In Ogle County, a rural area in northwestern Illinois, the clerk’s office has already received 4,000 applications for mail-in votes by late August, compared to roughly 750 two years ago, said County Clerk Laura Cook. The county hired extra staff to do data entry and process the ballot applications, she said.
“We’re verifying the signatures, phone numbers and emails when they come back to us,” Cook said. A bipartisan panel of three election judges decides whether each ballot is valid. But if they run into any problems, Cook said, “we can contact the voter right away.”
The county has also ordered two new ballot printers, an envelope opener and a ballot folder. State grants have covered 92 percent of the cost for the new equipment, with the county having to provide the remaining 8 percent. Cook said she plans to ask the county to cover the cost of return postage for the ballots, too.
With mounting concerns about the reliability of the postal service, Cook said she plans to install a ballot drop box at the courthouse in Oregon, Ill.
“They’re all worried that [their ballots] are not going to get here in time,” she said of the county’s residents. “A lot of people don’t want to do it through the postal service. If they don’t want to come in person to drop it off – which is another option – they can use the drop box.”
Larger jurisdictions are making similar preparations.
Cook County, for example, has already received 150,000 ballot applications. Each ballot is custom printed to match a voter’s precinct and one of 12 languages that the county prints ballots in. But the clerk’s office has worked to improve the ballot packet it sends to voters and the process for producing them.
“We automated the creation and stuffing of these, so a human hand doesn’t have to touch the ballot packages,” Mirkovic said. “Not only is it cheaper for the taxpayer, it’s more efficient, as well.”
Election officials also put several systems in place to make sure that voters don’t cast more than one ballot.
“Even trying to vote more than once is a felony,” said Lance Gough, executive director of the Chicago Board of Elections. “Such attempts are very detectable, preventable and correctible thanks to the use of real-time systems and electronic poll books that help us track every voter’s participation.”
Once the board receives an approved mail-in ballot from a voter, that voter is blocked from using early voting or in-person voting, he explained. And once a voter uses early voting or in-person voting, the board of elections flags the voter’s records to make sure no mail-in ballot for the same voter is counted.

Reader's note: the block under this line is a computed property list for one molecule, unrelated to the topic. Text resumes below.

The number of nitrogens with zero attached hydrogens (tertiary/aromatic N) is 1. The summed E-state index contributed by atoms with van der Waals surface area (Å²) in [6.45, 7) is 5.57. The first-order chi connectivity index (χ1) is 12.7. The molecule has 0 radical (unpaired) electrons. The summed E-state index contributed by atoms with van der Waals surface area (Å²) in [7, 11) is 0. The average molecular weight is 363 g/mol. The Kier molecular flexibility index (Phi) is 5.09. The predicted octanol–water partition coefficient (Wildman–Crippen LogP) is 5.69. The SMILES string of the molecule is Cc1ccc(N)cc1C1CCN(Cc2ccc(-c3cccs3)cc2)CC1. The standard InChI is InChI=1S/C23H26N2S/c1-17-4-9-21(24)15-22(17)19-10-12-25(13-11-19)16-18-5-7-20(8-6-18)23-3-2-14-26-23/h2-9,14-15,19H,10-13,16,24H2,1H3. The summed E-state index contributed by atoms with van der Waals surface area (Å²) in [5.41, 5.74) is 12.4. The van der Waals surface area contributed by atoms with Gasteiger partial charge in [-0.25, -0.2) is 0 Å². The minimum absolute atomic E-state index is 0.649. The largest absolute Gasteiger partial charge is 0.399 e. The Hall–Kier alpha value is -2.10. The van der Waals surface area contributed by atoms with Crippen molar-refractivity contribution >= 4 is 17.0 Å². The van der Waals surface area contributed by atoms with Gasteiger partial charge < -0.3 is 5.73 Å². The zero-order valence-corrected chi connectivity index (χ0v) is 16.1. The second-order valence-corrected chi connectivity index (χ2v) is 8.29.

Results on election night?
The expected increase in mail-in ballots presents another wrinkle in the normal Election Night process: it could result in delays in election results being reported.
But Illinois, unlike several other states, allows election authorities to start processing mail-in ballots before the day of the election. That, in effect, gives them a head start so that results from mail-in ballots can be reported alongside results from the in-person voting.
In Chicago, for example, the board of elections will start feeding ballots through the tabulators 15 days before Election Day, but, Gough noted, “there will be no tallies or reports internally or publicly.” It’s a similar process for how the board processes ballots from in-person voting sites, he added. Any mailed-in votes received by Election Day will be included in the vote tallies the board publishes that night.
Illinois, though, allows mail-in ballots that are postmarked by Election Day to be counted as long as they make it to the election offices within two weeks of Election Day. That means authorities will update vote totals as long as those ballots keep coming in.
Under Illinois law, voters can request mail-in ballots up to five days before Election Day, a period that many national elections experts warn is too close to Election Day. Even before the problems with the Post Office started this summer, five days is not a lot of time for a ballot to get to a voter and for the voter to get it into the mail.
Election authorities in Illinois are trying to convince voters to request their mail-in ballots as soon as they can. “Just because you have the right to do something,” Mirkovic said, “doesn’t mean it’s the right idea.”